A Spatial Frequency Account of the Detriment That Local Processing of Navon Letters Has on Face Recognition

This source preferred by Peter Arabaci Hills

Authors: Hills, P.J. and Lewis, M.B.

Journal: Journal of Experimental Psychology: Human Perception and Performance

Volume: 35

Pages: 1427

Publisher: American Psychological Association

This data was imported from PubMed:

Authors: Hills, P.J. and Lewis, M.B.

Journal: J Exp Psychol Hum Percept Perform

Volume: 35

Issue: 5

Pages: 1427-1442

eISSN: 1939-1277

DOI: 10.1037/a0015788

Five minutes of processing the local features of a Navon letter causes a detriment in subsequent face-recognition performance (Macrae & Lewis, 2002). We hypothesize a perceptual after effect explanation of this effect in which face recognition is less accurate after adapting to high-spatial frequencies at high contrasts. Five experiments were conducted in which face-recognition performance was compared after processing high-contrast Navon stimuli. The standard recognition deficit was observed for processing the local features of Navon stimuli, but not if the stimuli were blurred (Experiment 1) or if they were of lower contrast (Experiment 2). A face-recognition deficit was observed after processing small, high-contrast letters equivalent to local processing of Navon letters (Experiment 3). Experiments 4 and 5 demonstrated that recognition of bandpass-filtered faces interacted with the type of Navon processing, in which the recognition of low-pass filtered faces was better following local rather than global processing. These results suggest that the Navon effect on subsequent face recognition is a perceptual phenomenon.

This data was imported from Scopus:

Authors: Hills, P.J. and Lewis, M.B.

Journal: Journal of Experimental Psychology: Human Perception and Performance

Volume: 35

Issue: 5

Pages: 1427-1442

ISSN: 0096-1523

DOI: 10.1037/a0015788

Five minutes of processing the local features of a Navon letter causes a detriment in subsequent face-recognition performance (Macrae & Lewis, 2002). We hypothesize a perceptual after effect explanation of this effect in which face recognition is less accurate after adapting to high-spatial frequencies at high contrasts. Five experiments were conducted in which face-recognition performance was compared after processing high-contrast Navon stimuli. The standard recognition deficit was observed for processing the local features of Navon stimuli, but not if the stimuli were blurred (Experiment 1) or if they were of lower contrast (Experiment 2). A face-recognition deficit was observed after processing small, high-contrast letters equivalent to local processing of Navon letters (Experiment 3). Experiments 4 and 5 demonstrated that recognition of bandpass-filtered faces interacted with the type of Navon processing, in which the recognition of low-pass filtered faces was better following local rather than global processing. These results suggest that the Navon effect on subsequent face recognition is a perceptual phenomenon. © 2009 American Psychological Association.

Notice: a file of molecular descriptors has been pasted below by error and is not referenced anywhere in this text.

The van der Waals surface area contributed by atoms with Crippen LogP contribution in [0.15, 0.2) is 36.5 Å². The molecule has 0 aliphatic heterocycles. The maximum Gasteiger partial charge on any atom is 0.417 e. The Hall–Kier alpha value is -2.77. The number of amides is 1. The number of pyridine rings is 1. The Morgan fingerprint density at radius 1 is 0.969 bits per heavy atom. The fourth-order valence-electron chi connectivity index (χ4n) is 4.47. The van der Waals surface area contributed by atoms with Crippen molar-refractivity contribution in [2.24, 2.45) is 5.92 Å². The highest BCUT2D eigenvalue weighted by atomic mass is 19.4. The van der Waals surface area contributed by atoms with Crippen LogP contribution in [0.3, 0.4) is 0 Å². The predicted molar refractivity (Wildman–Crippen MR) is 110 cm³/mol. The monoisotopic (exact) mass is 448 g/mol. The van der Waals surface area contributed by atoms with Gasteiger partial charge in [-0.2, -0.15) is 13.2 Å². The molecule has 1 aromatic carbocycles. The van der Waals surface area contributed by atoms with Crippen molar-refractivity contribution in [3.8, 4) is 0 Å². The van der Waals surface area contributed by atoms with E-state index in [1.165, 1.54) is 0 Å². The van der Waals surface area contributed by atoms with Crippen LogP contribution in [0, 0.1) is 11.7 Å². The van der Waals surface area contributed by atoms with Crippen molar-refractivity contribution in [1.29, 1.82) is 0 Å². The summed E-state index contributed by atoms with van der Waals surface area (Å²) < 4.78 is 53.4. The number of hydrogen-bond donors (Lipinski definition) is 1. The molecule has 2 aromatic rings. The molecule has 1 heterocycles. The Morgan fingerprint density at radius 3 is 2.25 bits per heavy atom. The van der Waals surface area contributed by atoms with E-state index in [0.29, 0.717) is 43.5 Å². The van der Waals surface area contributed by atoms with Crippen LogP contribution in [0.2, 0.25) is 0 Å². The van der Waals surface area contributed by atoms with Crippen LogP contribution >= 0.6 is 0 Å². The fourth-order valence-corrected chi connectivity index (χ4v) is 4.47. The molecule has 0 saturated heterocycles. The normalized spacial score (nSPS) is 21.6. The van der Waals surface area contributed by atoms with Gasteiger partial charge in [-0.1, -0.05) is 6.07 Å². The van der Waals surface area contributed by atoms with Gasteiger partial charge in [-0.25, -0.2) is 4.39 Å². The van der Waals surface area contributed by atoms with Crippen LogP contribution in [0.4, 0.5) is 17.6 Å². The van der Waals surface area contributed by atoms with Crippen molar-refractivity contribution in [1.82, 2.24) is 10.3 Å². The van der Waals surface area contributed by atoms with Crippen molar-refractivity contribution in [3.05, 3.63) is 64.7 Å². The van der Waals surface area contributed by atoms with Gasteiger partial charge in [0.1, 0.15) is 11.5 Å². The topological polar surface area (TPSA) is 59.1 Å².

This data was imported from Europe PubMed Central:

Authors: Hills, P.J. and Lewis, M.B.

Journal: Journal of experimental psychology. Human perception and performance

Volume: 35

Issue: 5

Pages: 1427-1442

eISSN: 1939-1277

ISSN: 0096-1523

Five minutes of processing the local features of a Navon letter causes a detriment in subsequent face-recognition performance (Macrae & Lewis, 2002). We hypothesize a perceptual after effect explanation of this effect in which face recognition is less accurate after adapting to high-spatial frequencies at high contrasts. Five experiments were conducted in which face-recognition performance was compared after processing high-contrast Navon stimuli. The standard recognition deficit was observed for processing the local features of Navon stimuli, but not if the stimuli were blurred (Experiment 1) or if they were of lower contrast (Experiment 2). A face-recognition deficit was observed after processing small, high-contrast letters equivalent to local processing of Navon letters (Experiment 3). Experiments 4 and 5 demonstrated that recognition of bandpass-filtered faces interacted with the type of Navon processing, in which the recognition of low-pass filtered faces was better following local rather than global processing. These results suggest that the Navon effect on subsequent face recognition is a perceptual phenomenon.

The data on this page was last updated at 04:57 on June 24, 2019.